The great mystery is how such a great team received such a low ranking. The Bulldogs probably didn’t need the motivation, but it had to stick in their craw that they were ranked below teams they clearly were superior to.

News

Howard Kroplick was just settling in to his new position as North Hempstead’s town historian in April of 2012 when a phone call from a resident who found an old headstone led him into a comprehensive study of all 28 cemeteries within

the town’s boundaries.

 

Kroplick, an East Hills resident for 29 years, serves in the unpaid role as an advisor to the North Hempstead board, out of his longtime love of history. His exhaustive study of the area’s cemeteries has helped him complete a history of

North Hempstead that will be published in January, which will coincide with the 400-year anniversary of the discovery of Long Island, by Dutch explorer Adriaen Block. It was Block, according to Kroplick, who first identified Long Island as an actual island, not a peninsula as many believed back then. The 128-page book from Arcadia Publishing is the first ever written about North Hempstead.

For the time being, much of the Roslyn area is without representation on the Town of North Hempstead council. Recently, Thomas K. Dwyer, who has represented Roslyn on that body since 2002, announced that he would step down from the board while he is in negotiations with a Manhattan-based consulting firm.

 

Dwyer, who is the chief operating officer of Syosset-based American Land Services, would not identify the firm he is talking to, but he said that the new job would represent a conflict of interest with his work on the town board.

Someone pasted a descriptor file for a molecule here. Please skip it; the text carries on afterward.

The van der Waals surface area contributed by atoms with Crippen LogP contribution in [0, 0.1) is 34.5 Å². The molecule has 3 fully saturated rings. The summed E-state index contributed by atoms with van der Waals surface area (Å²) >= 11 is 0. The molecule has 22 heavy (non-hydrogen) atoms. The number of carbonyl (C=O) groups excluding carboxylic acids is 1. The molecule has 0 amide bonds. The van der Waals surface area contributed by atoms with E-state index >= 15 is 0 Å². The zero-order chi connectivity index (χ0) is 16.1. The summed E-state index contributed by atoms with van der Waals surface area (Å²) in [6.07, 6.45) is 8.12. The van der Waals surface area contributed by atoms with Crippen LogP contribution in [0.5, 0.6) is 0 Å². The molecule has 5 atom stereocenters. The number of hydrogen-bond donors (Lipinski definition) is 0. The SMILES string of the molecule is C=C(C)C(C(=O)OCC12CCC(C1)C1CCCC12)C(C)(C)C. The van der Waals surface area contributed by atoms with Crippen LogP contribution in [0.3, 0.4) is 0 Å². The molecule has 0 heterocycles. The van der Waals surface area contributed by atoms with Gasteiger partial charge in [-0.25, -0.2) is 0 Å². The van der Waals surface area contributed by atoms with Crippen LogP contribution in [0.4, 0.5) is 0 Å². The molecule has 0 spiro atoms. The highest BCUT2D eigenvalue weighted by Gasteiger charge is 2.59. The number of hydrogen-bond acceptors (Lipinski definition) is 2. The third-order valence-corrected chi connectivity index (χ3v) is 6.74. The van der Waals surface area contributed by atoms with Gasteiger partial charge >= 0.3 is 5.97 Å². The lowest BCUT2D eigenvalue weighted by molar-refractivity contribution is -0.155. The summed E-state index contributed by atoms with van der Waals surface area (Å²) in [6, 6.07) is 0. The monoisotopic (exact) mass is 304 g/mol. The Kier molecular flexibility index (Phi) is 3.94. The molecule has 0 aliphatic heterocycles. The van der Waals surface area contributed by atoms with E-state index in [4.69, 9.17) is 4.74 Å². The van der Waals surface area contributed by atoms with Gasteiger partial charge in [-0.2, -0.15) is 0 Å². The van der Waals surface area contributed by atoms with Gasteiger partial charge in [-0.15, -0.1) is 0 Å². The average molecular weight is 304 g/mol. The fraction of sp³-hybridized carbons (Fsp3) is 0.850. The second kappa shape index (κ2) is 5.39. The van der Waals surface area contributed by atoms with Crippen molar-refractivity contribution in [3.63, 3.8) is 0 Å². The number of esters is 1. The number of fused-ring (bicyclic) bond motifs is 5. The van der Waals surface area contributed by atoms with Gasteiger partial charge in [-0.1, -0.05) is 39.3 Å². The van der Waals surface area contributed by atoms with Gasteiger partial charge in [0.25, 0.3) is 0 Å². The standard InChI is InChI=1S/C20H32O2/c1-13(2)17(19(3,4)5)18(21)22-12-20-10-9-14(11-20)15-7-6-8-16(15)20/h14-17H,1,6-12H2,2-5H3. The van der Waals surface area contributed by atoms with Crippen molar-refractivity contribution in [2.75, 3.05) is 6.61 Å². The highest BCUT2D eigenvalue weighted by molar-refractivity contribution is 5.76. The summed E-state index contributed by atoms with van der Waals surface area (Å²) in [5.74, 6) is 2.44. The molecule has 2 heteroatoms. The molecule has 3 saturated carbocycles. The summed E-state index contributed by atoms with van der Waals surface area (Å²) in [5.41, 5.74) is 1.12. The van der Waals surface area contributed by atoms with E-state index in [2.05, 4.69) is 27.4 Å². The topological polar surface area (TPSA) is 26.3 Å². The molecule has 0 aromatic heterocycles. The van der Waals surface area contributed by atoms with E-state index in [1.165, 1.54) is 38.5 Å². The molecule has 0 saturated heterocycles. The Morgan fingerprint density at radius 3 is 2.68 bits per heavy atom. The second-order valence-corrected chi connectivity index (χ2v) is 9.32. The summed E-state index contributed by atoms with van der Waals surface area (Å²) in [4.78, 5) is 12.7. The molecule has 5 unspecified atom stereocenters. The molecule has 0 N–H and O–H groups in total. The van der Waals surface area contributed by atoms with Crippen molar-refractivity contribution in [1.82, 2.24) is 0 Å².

Sports

SUNY College at Old Westbury recently named Dr. Anthony DeLuca of Levittown as the College’s NCAA Faculty Athletics Representative (FAR), beginning at the start of the 2014-15 academic year.  

DeLuca, now entering his third year at Old Westbury, also holds the position as director Old Westbury’s Honors College.

 

“We are thrilled that Dr. DeLuca will serve as Old Westbury’s Faculty Athletics Representative,” said director of athletics Lenore Walsh.  “He is a champion for intercollegiate athletics and has been involved with our program since his arrival at Old Westbury.  I am looking forward to the opportunity to work closely with Dr. DeLuca in support of our students’ academic and athletic pursuits at Old Westbury.”

Albertson resident and Kellenberg sophomore Gabby Schreib qualified for the Millrose Games in New York City. Schreib qualified as a member of the Sprint Medley Relay along with Danielle Correia, Bridget McNierney, and Jazmine Fray. 

The Kellenberg relay’s close second place finish in January’s Millrose Trials has moved them closer to defending the title they won in the same relay at last year’s Millrose Games. Schreib and her teammates time is currently second in the United States for girls track and field performances.



Calendar

Pete Hamill Lecture - December 5

Chazak Celebration - December 7

More Mussar Programs - January 8


Columns

1959: The Year The Music Stopped Playing
Written by Michael A. Miller, mmillercolumn@gmail.com

The Eccentric Heiress Of ‘Empty Mansions’
Written by Mike Barry, MFBarry@optonline.net

Yellow Margarine And A Pitch For The Ages
Written by Michael A. Miller, mmillercolumn@gmail.com